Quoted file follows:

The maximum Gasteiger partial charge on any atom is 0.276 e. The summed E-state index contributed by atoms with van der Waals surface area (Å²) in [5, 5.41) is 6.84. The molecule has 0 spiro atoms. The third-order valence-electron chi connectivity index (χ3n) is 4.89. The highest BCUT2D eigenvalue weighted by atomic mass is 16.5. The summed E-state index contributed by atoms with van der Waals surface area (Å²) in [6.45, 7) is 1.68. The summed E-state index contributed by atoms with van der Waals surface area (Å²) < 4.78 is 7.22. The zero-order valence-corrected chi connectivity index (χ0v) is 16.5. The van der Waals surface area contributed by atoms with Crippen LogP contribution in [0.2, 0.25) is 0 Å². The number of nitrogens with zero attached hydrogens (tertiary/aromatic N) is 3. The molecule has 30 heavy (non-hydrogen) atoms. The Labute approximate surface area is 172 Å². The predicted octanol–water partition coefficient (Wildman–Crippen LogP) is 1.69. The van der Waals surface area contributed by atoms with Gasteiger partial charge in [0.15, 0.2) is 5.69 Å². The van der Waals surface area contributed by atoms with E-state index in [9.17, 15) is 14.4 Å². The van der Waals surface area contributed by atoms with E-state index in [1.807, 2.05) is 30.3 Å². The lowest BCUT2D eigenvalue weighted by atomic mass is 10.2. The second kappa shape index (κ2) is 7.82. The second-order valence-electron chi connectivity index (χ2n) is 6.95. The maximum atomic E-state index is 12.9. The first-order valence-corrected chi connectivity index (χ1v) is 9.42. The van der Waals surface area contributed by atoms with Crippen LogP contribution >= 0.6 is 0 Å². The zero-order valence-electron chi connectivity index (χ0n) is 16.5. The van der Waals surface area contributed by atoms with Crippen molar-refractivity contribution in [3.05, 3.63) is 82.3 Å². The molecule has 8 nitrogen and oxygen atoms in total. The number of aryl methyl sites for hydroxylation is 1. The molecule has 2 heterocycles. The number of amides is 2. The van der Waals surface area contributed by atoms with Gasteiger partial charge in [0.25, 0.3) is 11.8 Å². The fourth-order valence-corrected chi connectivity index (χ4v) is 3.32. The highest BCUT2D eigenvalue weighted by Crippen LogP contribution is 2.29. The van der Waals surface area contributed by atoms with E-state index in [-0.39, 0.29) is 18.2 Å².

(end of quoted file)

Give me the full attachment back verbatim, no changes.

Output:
The maximum Gasteiger partial charge on any atom is 0.276 e. The summed E-state index contributed by atoms with van der Waals surface area (Å²) in [5, 5.41) is 6.84. The molecule has 0 spiro atoms. The third-order valence-electron chi connectivity index (χ3n) is 4.89. The highest BCUT2D eigenvalue weighted by atomic mass is 16.5. The summed E-state index contributed by atoms with van der Waals surface area (Å²) in [6.45, 7) is 1.68. The summed E-state index contributed by atoms with van der Waals surface area (Å²) < 4.78 is 7.22. The zero-order valence-corrected chi connectivity index (χ0v) is 16.5. The van der Waals surface area contributed by atoms with Crippen LogP contribution in [0.2, 0.25) is 0 Å². The number of nitrogens with zero attached hydrogens (tertiary/aromatic N) is 3. The molecule has 30 heavy (non-hydrogen) atoms. The Labute approximate surface area is 172 Å². The predicted octanol–water partition coefficient (Wildman–Crippen LogP) is 1.69. The van der Waals surface area contributed by atoms with Gasteiger partial charge in [0.15, 0.2) is 5.69 Å². The van der Waals surface area contributed by atoms with E-state index in [9.17, 15) is 14.4 Å². The van der Waals surface area contributed by atoms with E-state index in [1.807, 2.05) is 30.3 Å². The lowest BCUT2D eigenvalue weighted by atomic mass is 10.2. The second kappa shape index (κ2) is 7.82. The second-order valence-electron chi connectivity index (χ2n) is 6.95. The maximum atomic E-state index is 12.9. The first-order valence-corrected chi connectivity index (χ1v) is 9.42. The van der Waals surface area contributed by atoms with Crippen LogP contribution >= 0.6 is 0 Å². The zero-order valence-electron chi connectivity index (χ0n) is 16.5. The van der Waals surface area contributed by atoms with Crippen molar-refractivity contribution in [3.05, 3.63) is 82.3 Å². The molecule has 8 nitrogen and oxygen atoms in total. The number of aryl methyl sites for hydroxylation is 1. The molecule has 2 heterocycles. The number of amides is 2. The van der Waals surface area contributed by atoms with Gasteiger partial charge in [0.25, 0.3) is 11.8 Å². The fourth-order valence-corrected chi connectivity index (χ4v) is 3.32. The highest BCUT2D eigenvalue weighted by Crippen LogP contribution is 2.29. The van der Waals surface area contributed by atoms with E-state index in [-0.39, 0.29) is 18.2 Å².